Perhaps the most fascinating aspect of steam engines is the beautiful motion of the exposed rods and linkages. The mechanism that is commonly highly visible on locomotives has the important task of operating the steam valves that distribute steam to the cylinders. It’s an interesting study in kinematics, but one needs to achieve precise dimensions and mechanical relationships if the engine is to work well. Engineers and observers have argued long and hard about the design of the “best” valve gear for an engine. When I started building “Speedy” I was given several alternative designs, and I wanted to understand what the differences really were and why the respective designers made their choices. At the time, I was writing programs to solve the kinematics for a sheep shearing robot, so I sat down and simulated the valve gears on my computer.
I added other generic valve gear designs and the programs are FREEWARE, and have been used around the world for full sized as well as model engines. If you are building or restoring an engine, it’s worth checking the valve gear design for the quality of the valve events before cutting metal.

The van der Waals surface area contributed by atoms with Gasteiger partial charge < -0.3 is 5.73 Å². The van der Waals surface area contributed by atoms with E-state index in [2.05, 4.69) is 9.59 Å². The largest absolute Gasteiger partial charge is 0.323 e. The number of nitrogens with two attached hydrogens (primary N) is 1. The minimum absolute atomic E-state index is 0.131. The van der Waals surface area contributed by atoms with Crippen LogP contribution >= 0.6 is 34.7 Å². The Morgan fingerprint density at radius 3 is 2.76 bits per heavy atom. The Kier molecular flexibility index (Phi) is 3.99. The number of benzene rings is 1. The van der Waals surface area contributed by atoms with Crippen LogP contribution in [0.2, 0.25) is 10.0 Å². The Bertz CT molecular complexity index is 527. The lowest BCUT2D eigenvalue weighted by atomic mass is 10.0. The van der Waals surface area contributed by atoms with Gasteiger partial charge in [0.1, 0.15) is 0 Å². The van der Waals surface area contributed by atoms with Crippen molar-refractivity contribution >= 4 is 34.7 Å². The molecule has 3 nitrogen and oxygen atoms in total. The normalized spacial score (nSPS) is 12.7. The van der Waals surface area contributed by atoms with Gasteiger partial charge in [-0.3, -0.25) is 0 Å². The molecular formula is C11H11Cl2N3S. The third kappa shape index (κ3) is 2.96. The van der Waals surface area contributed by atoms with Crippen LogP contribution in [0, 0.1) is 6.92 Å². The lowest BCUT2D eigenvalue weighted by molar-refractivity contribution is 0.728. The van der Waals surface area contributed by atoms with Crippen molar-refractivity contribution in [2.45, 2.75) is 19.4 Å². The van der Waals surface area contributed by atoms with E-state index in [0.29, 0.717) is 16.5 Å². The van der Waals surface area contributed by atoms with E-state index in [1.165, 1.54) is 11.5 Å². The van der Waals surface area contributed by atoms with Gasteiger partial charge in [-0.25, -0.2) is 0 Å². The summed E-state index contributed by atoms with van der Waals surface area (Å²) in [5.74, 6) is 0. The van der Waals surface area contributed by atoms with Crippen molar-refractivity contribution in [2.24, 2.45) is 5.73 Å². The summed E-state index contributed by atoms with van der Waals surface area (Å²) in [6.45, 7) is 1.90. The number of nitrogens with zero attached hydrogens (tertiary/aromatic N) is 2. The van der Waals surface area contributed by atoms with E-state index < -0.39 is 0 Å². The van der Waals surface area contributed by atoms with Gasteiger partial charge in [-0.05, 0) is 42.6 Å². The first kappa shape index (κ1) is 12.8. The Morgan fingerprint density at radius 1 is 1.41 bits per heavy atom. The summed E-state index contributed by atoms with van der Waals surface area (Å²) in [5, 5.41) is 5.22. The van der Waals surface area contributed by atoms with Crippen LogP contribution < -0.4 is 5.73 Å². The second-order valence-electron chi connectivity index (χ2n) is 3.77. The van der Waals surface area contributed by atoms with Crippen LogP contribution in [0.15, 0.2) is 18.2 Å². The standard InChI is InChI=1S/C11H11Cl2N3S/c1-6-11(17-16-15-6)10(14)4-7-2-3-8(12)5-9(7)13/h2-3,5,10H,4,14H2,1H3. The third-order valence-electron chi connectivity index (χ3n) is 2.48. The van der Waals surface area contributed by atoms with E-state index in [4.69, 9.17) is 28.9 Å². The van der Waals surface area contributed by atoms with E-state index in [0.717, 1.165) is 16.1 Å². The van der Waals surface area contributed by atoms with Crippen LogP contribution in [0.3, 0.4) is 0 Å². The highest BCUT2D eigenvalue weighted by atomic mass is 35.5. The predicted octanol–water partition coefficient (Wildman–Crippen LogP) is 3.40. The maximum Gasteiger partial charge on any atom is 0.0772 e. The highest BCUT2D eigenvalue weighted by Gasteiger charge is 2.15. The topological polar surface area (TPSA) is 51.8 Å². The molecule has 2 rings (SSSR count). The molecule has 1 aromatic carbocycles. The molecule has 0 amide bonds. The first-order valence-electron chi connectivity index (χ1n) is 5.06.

After you download these zip files, unzip them into their own directory.
Download the Windows version (277KB)
(The Windows version simulates these forms of valvegear: Walschaerts, Stephensons, Bakers)
The program is being used for the exciting new 5AT Project
Download the DOS version (649KB)
(The DOS version simulates these forms of valvegear: Walschaerts, Stephensons, Bakers, Allen, Marshall, Hackworth, Joy, Baguley, Simple Eccentric)
Don is a recognised expert in valve gear design and is author of “Design Procedures for Walschaerts’ and Stephenson’s Valve Gears” (Camden Miniature Steam Services www.camdenmin.co.uk ).
I can do no better than to link you to Don’s own website: http://www.donashton.co.uk/
He has kindly provided design spreadsheets for the most popular gears. These provide inputs that can be easily inserted into the simulation programs.
Don has published articles on simulators in the Australian Model Engineer, Issue 127, July 2006, page 31, and issue 131, March 2007, page 39. www.ameng.com.au. Here’s an article on simulators: SIMULATORS.pdf